Cost accounting and financial accounting are both important accounting methods used by businesses to track and manage finances. While they both involve accounting principles and methods, there are significant differences between the two.
Financial accounting is a system that involves tracking and recording of financial transactions of a company. Financial accounting is concerned with providing financial information for external stakeholders, such as investors, lenders, and tax authorities. Financial accounting is used to create financial statements that provide a snapshot of the company at a given time. These financial statements include the income statement, balance sheet, and cash flow statement that report the company's profits, assets, liabilities, and cash flows.
On the other hand, cost accounting is an internal accounting method that tracks the cost of producing goods or services. Cost accounting is used by the business to determine if production costs are adding up to the products or services' final sales price. Cost accounting is concerned with the cost of production, such as raw materials, labor, overhead expenses, and other expenses.
The following points explain in more detail the difference between cost accounting and financial accounting.
The primary objective of financial accounting is to provide financial statements that follow Generally Accepted Accounting Principles (GAAP). These financial statements are used by external stakeholders such as investors, tax authorities, and creditors to evaluate the company's financial performance. It is essential for financial accounting to be highly accurate and reliable to ensure external stakeholders can make informed decisions.
On the other hand, the primary objective of cost accounting is to provide the management of the company with information that helps them make decisions about the products or services' cost. A company's management, such as the production manager or the financial manager, use the cost accounting information to make cost-saving decisions.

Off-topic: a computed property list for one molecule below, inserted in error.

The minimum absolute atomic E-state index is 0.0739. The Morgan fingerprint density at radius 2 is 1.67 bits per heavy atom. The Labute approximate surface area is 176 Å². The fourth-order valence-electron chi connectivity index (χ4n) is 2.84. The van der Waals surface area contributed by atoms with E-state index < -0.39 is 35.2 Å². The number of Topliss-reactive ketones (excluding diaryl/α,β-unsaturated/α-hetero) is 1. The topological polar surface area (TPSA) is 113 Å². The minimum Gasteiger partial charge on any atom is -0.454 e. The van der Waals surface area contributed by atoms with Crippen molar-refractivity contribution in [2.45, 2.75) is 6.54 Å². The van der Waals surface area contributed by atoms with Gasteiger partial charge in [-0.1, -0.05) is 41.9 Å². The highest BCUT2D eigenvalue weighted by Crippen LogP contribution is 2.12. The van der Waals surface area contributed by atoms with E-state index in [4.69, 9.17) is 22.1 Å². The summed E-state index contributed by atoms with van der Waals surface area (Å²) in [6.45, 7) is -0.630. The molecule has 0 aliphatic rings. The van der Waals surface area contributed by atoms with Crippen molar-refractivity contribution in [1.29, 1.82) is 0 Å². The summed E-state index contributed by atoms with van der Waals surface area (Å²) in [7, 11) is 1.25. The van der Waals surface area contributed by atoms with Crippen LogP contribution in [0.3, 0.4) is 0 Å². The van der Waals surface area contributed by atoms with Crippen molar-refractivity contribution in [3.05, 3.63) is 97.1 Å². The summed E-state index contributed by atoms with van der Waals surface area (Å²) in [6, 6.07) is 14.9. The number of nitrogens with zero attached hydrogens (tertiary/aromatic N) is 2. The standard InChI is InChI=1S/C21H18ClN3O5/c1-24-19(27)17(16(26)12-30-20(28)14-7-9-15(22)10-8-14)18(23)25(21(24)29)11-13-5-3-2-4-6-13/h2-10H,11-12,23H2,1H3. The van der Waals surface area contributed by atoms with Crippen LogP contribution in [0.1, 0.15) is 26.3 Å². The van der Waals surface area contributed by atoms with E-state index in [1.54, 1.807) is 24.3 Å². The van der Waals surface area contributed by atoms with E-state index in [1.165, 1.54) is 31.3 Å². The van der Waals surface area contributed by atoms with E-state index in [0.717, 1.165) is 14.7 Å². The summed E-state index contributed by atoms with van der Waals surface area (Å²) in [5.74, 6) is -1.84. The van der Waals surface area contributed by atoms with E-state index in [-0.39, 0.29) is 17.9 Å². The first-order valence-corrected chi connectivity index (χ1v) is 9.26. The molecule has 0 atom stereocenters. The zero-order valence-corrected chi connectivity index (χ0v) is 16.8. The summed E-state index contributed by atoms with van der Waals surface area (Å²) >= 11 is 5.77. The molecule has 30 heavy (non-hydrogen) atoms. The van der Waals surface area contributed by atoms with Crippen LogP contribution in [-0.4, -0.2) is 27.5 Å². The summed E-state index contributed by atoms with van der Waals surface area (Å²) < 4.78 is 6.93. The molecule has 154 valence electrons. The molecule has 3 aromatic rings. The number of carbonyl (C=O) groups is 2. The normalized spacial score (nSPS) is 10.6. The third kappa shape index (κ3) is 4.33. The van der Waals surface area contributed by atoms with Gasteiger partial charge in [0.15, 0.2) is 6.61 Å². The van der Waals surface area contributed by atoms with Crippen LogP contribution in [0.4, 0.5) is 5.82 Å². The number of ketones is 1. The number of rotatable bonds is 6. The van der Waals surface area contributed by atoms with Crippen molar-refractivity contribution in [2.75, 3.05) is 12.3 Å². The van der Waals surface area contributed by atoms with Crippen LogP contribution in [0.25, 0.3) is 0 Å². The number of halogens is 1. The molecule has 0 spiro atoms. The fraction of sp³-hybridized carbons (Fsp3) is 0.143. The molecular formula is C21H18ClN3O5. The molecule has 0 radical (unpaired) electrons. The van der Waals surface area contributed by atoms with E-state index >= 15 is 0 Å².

The focus of financial accounting is external stakeholders, while the focus of cost accounting is internal management of the business. Financial accounting is concerned with explaining how a company generates revenue and how it uses its assets and liabilities to develop financial statements that show its profitability, liquidity, and overall financial health.
Cost accounting is aimed at calculating the production costs of the business. Cost accounting provides information on how to reduce costs by eliminating wasteful practices, identifying areas where cost-saving opportunities exist, and optimizing production processes.
The financial accounting reports are concerned with the business' financial performance in the past. Financial accounting reports show the company's performance over a certain period, generally a quarter or a year. Financial statements such as the income statement, balance sheet, and cash flow statement represent the company's financial performance at a specific point in time.
Unlike financial accounting, cost accounting provides current data on the business's operational performance. Cost accounting provides information on the production costs of the current production cycle, allowing management to make decisions in real-time.
Financial accounting reports are used by external stakeholders as a basis to evaluate the business. These stakeholders include creditors, suppliers, investors, and regulatory authorities. Financial accounting reports are used to determine the company's creditworthiness, acquire investment or valuation, and inform tax authorities of the business's taxable income.
In contrast, cost accounting is used for internal management decision-making. Management uses cost accounting information to make informed decisions about pricing strategies, product mix, and budgeting decisions. Cost accounting information helps management to optimize production processes, review the production lines' efficiency, and determine whether production costs are reasonable.
5. Types of Reports
The reports produced by financial accounting are standard financial statements required by Generally Accepted Accounting Principles (GAAP). Standard financial statements include income statements, balance sheets, and cash flow statements. These reports are produced annually and provide a snapshot of the business's financial health.
On the other hand, cost accounting reports are customized for the business's specific needs. Reports are generated as and when required, often in real-time. The cost accounting report may include information about the cost involved in producing a specific product, comparing the costs of multiple products, or tracking wages paid to employees.
In conclusion, financial accounting and cost accounting are both important methods of accounting, but with different objectives. Financial accounting provides information that is used by external stakeholders to evaluate a company's financial performance, while cost accounting provides information to internal management that helps them make informed decisions on the cost of production. The difference between these two methods is significant, and businesses should understand what each method entails to use them to their advantage.